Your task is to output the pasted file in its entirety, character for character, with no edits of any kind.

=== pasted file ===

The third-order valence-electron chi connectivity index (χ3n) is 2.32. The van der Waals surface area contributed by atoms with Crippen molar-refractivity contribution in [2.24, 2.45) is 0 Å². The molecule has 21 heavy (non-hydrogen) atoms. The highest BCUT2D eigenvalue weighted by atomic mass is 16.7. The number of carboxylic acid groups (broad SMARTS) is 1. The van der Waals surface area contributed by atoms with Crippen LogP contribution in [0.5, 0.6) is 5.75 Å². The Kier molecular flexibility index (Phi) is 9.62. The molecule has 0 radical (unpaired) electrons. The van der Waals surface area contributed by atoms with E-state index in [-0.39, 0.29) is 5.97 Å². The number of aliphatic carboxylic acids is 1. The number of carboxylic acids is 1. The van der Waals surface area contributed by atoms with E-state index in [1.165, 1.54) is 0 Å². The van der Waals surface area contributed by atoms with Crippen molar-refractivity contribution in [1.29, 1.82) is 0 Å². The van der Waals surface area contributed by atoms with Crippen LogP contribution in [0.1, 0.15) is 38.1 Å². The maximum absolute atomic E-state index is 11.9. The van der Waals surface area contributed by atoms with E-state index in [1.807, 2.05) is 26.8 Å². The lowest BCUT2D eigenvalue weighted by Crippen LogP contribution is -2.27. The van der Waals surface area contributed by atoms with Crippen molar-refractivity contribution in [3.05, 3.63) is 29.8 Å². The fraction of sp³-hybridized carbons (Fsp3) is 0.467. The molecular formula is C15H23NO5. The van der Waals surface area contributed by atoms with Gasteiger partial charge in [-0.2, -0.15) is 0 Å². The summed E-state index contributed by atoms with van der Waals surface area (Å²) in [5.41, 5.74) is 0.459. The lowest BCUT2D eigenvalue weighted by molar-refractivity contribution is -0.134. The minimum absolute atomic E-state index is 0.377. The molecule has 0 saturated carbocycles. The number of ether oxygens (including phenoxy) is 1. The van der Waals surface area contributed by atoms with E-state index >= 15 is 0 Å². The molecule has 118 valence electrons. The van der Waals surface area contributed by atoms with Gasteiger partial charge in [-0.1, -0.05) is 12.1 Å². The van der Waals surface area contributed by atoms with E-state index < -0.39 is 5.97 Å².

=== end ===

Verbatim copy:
The third-order valence-electron chi connectivity index (χ3n) is 2.32. The van der Waals surface area contributed by atoms with Crippen molar-refractivity contribution in [2.24, 2.45) is 0 Å². The molecule has 21 heavy (non-hydrogen) atoms. The highest BCUT2D eigenvalue weighted by atomic mass is 16.7. The number of carboxylic acid groups (broad SMARTS) is 1. The van der Waals surface area contributed by atoms with Crippen LogP contribution in [0.5, 0.6) is 5.75 Å². The Kier molecular flexibility index (Phi) is 9.62. The molecule has 0 radical (unpaired) electrons. The van der Waals surface area contributed by atoms with E-state index in [-0.39, 0.29) is 5.97 Å². The number of aliphatic carboxylic acids is 1. The number of carboxylic acids is 1. The van der Waals surface area contributed by atoms with E-state index in [1.165, 1.54) is 0 Å². The van der Waals surface area contributed by atoms with Crippen molar-refractivity contribution in [1.29, 1.82) is 0 Å². The van der Waals surface area contributed by atoms with Crippen LogP contribution in [0.1, 0.15) is 38.1 Å². The maximum absolute atomic E-state index is 11.9. The van der Waals surface area contributed by atoms with E-state index in [1.807, 2.05) is 26.8 Å². The lowest BCUT2D eigenvalue weighted by Crippen LogP contribution is -2.27. The van der Waals surface area contributed by atoms with Crippen molar-refractivity contribution in [3.05, 3.63) is 29.8 Å². The fraction of sp³-hybridized carbons (Fsp3) is 0.467. The molecular formula is C15H23NO5. The van der Waals surface area contributed by atoms with Gasteiger partial charge in [-0.2, -0.15) is 0 Å². The summed E-state index contributed by atoms with van der Waals surface area (Å²) in [5.41, 5.74) is 0.459. The lowest BCUT2D eigenvalue weighted by molar-refractivity contribution is -0.134. The minimum absolute atomic E-state index is 0.377. The molecule has 0 saturated carbocycles. The number of ether oxygens (including phenoxy) is 1. The van der Waals surface area contributed by atoms with E-state index >= 15 is 0 Å². The molecule has 118 valence electrons. The van der Waals surface area contributed by atoms with Gasteiger partial charge in [-0.1, -0.05) is 12.1 Å². The van der Waals surface area contributed by atoms with E-state index < -0.39 is 5.97 Å².